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Student Run School News Website

Viper Times

Pro-Palestine Protest Rock UT-Austin

Gabby Comer
A view of the UT tower, an iconic landmark on campus, as you walk on to campus.

Students marching holding signs, and peacefully protesting along the speedway. This is a common scene at The University of Texas. This simple scene turned bad this past Wednesday, April 24th. Police were called for a mass anti-Israel protest, where some students were not abiding by campus rules.

At UT, in the week of April 24th-May 3rd, over 100 people were arrested during these pro-Palestine protests. Police were called and tear gas was used to get these protests under control.

The pro-Palestine protesters were demanding that the University of Texas divest from companies that sell technology and weapons to Israel, disclose all endowment investments, and end academic partnerships with Israel.

Since late April, anti-Israel protests have been going on throughout the country across college campuses. It has lasting effects on universities nationwide including the University of Texas.

President Jay Hartzel claimed the main reason for him taking such swift police action is that they want to create a safe and productive environment for finals week. Although many of the protesters were unaffiliated with the campus according to several Texas Tribune articles, the protests are creating a large divide on campus. However, most student activities are going on as normal despite the political upheaval going on around campus.

Following the police crackdown in a statement the University said, “UT Austin actively supports free speech and peaceful protests, which happen regularly on campus surrounding various issues… Protests, however, must comply with Institutional Rules and policies about time, place and manner, one of which is that no one may create or attempt to create an encampment. When a protest violates Institutional Rules, protesters are told to disperse.”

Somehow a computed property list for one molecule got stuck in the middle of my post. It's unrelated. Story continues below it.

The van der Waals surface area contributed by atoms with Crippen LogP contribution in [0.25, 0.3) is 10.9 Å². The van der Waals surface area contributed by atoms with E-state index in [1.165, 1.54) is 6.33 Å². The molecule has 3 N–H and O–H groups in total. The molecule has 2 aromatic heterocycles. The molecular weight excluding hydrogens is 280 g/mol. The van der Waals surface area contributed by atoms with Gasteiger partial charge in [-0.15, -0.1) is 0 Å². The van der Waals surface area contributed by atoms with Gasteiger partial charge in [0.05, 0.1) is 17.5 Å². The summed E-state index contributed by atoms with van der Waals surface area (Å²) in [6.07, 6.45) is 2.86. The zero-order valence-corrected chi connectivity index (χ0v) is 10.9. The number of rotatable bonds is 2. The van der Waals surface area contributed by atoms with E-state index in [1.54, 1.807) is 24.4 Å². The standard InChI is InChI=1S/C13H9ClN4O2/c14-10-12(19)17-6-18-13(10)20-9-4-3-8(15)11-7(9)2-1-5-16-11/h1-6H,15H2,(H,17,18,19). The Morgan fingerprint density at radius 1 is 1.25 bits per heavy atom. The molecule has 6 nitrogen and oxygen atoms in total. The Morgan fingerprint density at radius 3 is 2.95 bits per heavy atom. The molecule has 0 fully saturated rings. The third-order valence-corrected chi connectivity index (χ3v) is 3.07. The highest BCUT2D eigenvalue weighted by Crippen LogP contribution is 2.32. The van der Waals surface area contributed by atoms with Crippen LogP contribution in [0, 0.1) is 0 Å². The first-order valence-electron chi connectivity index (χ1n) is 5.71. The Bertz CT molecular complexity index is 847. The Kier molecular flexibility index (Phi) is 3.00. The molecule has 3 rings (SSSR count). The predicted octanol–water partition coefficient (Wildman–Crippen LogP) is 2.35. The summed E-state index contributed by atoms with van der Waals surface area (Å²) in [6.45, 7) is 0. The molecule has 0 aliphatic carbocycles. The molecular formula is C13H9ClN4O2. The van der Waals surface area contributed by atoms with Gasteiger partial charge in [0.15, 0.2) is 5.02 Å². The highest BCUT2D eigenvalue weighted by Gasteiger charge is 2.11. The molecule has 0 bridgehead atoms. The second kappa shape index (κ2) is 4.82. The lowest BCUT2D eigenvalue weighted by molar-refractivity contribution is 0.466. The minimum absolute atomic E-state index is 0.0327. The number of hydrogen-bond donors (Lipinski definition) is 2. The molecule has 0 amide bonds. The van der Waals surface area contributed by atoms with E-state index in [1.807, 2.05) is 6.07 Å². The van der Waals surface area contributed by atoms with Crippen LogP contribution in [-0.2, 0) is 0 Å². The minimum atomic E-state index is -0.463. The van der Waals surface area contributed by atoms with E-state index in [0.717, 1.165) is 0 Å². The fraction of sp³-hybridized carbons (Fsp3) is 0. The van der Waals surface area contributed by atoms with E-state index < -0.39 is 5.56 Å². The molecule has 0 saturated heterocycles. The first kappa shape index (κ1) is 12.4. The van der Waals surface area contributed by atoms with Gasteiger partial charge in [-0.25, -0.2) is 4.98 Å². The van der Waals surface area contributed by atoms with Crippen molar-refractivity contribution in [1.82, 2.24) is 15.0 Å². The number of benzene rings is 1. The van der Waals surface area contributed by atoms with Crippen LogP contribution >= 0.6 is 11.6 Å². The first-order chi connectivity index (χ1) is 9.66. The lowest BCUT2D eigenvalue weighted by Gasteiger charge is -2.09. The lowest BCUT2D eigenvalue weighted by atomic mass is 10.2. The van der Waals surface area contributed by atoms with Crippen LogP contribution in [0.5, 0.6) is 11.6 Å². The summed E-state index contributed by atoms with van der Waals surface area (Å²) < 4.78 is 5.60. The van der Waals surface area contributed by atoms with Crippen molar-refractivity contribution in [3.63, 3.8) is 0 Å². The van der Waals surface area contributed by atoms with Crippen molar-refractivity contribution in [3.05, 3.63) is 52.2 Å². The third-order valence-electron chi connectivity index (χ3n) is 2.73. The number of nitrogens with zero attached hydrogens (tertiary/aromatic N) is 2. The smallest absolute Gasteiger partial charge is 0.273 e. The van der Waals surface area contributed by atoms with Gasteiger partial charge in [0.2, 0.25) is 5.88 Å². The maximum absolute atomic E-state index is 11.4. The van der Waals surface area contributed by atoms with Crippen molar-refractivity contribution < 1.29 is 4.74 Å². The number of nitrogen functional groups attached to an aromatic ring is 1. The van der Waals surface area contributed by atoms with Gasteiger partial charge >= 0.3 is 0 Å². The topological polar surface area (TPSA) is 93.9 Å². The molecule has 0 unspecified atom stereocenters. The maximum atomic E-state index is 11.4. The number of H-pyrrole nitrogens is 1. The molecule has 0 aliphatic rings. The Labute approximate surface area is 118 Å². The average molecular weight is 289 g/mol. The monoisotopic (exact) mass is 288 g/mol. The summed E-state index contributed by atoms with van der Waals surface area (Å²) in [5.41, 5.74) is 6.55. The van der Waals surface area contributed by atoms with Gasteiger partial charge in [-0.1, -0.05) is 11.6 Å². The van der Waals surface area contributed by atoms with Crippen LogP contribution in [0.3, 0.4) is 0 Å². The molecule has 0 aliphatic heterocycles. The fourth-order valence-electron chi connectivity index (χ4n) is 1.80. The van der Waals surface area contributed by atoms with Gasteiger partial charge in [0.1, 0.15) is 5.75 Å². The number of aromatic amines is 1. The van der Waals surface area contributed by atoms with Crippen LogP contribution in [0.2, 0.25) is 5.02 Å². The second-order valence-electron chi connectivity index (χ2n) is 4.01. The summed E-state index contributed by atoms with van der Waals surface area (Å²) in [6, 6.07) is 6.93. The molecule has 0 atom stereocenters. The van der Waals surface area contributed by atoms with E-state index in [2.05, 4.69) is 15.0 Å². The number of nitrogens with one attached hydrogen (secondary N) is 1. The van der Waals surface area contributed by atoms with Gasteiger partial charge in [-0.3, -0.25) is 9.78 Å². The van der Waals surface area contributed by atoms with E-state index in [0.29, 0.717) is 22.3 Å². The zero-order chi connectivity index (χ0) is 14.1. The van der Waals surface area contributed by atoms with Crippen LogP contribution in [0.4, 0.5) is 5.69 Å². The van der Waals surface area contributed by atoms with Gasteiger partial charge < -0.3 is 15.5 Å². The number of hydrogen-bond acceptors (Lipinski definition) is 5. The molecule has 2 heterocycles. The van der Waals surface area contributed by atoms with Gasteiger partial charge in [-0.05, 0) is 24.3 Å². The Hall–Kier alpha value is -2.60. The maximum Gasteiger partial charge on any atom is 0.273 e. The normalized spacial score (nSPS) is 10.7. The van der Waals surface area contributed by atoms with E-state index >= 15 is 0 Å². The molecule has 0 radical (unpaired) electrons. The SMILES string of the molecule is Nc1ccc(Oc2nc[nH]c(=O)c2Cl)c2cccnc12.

The main rule they were cited to have broken as part of the same statement, was the forming of encampments and public camping which goes against Institutional rules.

As someone attending UT next year, all the events are confusing. My immediate concern is that it will affect traditions at the University for the end of the year this year and the beginning of the year next year. The University of Southern California canceled their graduation because of the protests around their campus.

I am also concerned that it might affect the future of protesting and campaigning at the university. Even though I do have many concerns, part of me feels like it is cool that I am going to a university where history is happening.

Part of the reason that I fell in love with the Univerity of Texas was that as I walked down Speedway (the main street of campus that connects to the main quad) I was drawn to the several different groups I saw handing out bracelets and holding sign peacefully standing up for what they believed in. Although I may not have agreed with what they were protesting, it made me feel like I was experiencing the school’s motto of “what starts here changes the world.” The protesting on Speedway has always been well known.

“Watching students fervently protest different issues on the UT, stated Louise Comer graduating class of 99’The campus can be an incredibly memorable and impactful experience is a testament to the passion and dedication of the student body as well as a reflection of the university’s commitment to fostering critical, thinking, and civic engagement as you walk through the campus.”

The University of Texas has had a long history of protests on its campus because it is right next to the Texas Capitol and Texas Supreme Court.

“Roe v. Wade originated in the Texas Supreme Court and the attorney for Jane Roe was from the UT law school many of the Roe v. Wade debates, discussions, and protests took place on or near the UT campus in the early days and continued in my time they’re in the late 90s and into today,” added Louise.

This is not the first time that the university has been caught in the middle of a major political issue causing mass protest, but only time will tell if the latest events will have a lasting impact on the future of protesting and operations at the University of Texas.

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